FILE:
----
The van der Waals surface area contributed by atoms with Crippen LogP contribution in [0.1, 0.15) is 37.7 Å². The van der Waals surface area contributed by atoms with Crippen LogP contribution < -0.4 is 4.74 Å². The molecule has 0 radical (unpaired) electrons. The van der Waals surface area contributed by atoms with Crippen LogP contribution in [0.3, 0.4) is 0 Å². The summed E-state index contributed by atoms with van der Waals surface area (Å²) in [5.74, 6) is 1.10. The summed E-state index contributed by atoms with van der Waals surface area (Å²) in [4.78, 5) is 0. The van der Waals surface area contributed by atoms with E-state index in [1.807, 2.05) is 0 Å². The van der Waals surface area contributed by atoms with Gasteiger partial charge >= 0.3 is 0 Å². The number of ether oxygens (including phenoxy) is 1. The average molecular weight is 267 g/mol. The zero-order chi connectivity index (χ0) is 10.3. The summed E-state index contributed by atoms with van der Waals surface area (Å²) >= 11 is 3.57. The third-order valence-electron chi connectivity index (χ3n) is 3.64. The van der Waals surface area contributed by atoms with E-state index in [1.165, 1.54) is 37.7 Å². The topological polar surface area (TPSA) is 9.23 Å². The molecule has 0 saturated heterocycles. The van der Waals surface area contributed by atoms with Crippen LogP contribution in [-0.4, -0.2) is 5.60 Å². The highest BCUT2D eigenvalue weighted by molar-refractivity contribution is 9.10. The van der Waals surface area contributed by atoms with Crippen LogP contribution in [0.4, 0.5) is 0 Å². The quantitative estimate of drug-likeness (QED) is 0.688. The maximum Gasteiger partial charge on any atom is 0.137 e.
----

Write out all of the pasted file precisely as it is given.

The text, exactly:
The van der Waals surface area contributed by atoms with Crippen LogP contribution in [0.1, 0.15) is 37.7 Å². The van der Waals surface area contributed by atoms with Crippen LogP contribution < -0.4 is 4.74 Å². The molecule has 0 radical (unpaired) electrons. The van der Waals surface area contributed by atoms with Crippen LogP contribution in [0.3, 0.4) is 0 Å². The summed E-state index contributed by atoms with van der Waals surface area (Å²) in [5.74, 6) is 1.10. The summed E-state index contributed by atoms with van der Waals surface area (Å²) in [4.78, 5) is 0. The van der Waals surface area contributed by atoms with E-state index in [1.807, 2.05) is 0 Å². The van der Waals surface area contributed by atoms with Gasteiger partial charge >= 0.3 is 0 Å². The number of ether oxygens (including phenoxy) is 1. The average molecular weight is 267 g/mol. The zero-order chi connectivity index (χ0) is 10.3. The summed E-state index contributed by atoms with van der Waals surface area (Å²) >= 11 is 3.57. The third-order valence-electron chi connectivity index (χ3n) is 3.64. The van der Waals surface area contributed by atoms with E-state index in [1.165, 1.54) is 37.7 Å². The topological polar surface area (TPSA) is 9.23 Å². The molecule has 0 saturated heterocycles. The van der Waals surface area contributed by atoms with Crippen LogP contribution in [-0.4, -0.2) is 5.60 Å². The highest BCUT2D eigenvalue weighted by molar-refractivity contribution is 9.10. The van der Waals surface area contributed by atoms with Crippen LogP contribution in [0.4, 0.5) is 0 Å². The quantitative estimate of drug-likeness (QED) is 0.688. The maximum Gasteiger partial charge on any atom is 0.137 e.